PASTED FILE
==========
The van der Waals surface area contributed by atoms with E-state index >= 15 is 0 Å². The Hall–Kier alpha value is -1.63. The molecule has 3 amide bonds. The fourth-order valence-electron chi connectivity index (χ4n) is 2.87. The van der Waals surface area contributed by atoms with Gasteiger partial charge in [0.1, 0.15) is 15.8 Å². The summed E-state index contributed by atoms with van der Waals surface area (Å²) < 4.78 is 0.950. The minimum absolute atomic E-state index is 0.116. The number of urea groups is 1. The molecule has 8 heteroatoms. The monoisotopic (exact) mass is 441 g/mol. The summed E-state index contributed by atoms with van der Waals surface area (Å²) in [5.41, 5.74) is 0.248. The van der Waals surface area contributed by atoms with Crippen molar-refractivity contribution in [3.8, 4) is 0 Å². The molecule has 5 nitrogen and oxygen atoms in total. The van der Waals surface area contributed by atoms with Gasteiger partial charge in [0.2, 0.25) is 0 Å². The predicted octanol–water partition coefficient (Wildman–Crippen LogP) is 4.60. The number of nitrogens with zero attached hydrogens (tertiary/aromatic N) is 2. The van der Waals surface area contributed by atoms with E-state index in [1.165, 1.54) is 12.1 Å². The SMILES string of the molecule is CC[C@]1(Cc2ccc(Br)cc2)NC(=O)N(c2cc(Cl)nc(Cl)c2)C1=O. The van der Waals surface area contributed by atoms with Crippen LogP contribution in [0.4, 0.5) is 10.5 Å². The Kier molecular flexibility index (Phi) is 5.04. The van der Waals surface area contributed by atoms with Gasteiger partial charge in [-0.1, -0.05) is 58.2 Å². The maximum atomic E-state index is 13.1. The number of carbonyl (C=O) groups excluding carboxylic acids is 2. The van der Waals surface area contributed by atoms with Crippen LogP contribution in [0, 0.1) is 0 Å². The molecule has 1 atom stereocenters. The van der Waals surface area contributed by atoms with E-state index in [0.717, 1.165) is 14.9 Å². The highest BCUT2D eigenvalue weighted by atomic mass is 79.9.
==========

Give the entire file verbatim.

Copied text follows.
The van der Waals surface area contributed by atoms with E-state index >= 15 is 0 Å². The Hall–Kier alpha value is -1.63. The molecule has 3 amide bonds. The fourth-order valence-electron chi connectivity index (χ4n) is 2.87. The van der Waals surface area contributed by atoms with Gasteiger partial charge in [0.1, 0.15) is 15.8 Å². The summed E-state index contributed by atoms with van der Waals surface area (Å²) < 4.78 is 0.950. The minimum absolute atomic E-state index is 0.116. The number of urea groups is 1. The molecule has 8 heteroatoms. The monoisotopic (exact) mass is 441 g/mol. The summed E-state index contributed by atoms with van der Waals surface area (Å²) in [5.41, 5.74) is 0.248. The van der Waals surface area contributed by atoms with Crippen molar-refractivity contribution in [3.8, 4) is 0 Å². The molecule has 5 nitrogen and oxygen atoms in total. The van der Waals surface area contributed by atoms with Gasteiger partial charge in [0.2, 0.25) is 0 Å². The predicted octanol–water partition coefficient (Wildman–Crippen LogP) is 4.60. The number of nitrogens with zero attached hydrogens (tertiary/aromatic N) is 2. The van der Waals surface area contributed by atoms with E-state index in [1.165, 1.54) is 12.1 Å². The SMILES string of the molecule is CC[C@]1(Cc2ccc(Br)cc2)NC(=O)N(c2cc(Cl)nc(Cl)c2)C1=O. The van der Waals surface area contributed by atoms with Crippen LogP contribution in [0.4, 0.5) is 10.5 Å². The Kier molecular flexibility index (Phi) is 5.04. The van der Waals surface area contributed by atoms with Gasteiger partial charge in [-0.1, -0.05) is 58.2 Å². The maximum atomic E-state index is 13.1. The number of carbonyl (C=O) groups excluding carboxylic acids is 2. The van der Waals surface area contributed by atoms with Crippen LogP contribution in [0, 0.1) is 0 Å². The molecule has 1 atom stereocenters. The van der Waals surface area contributed by atoms with E-state index in [0.717, 1.165) is 14.9 Å². The highest BCUT2D eigenvalue weighted by atomic mass is 79.9.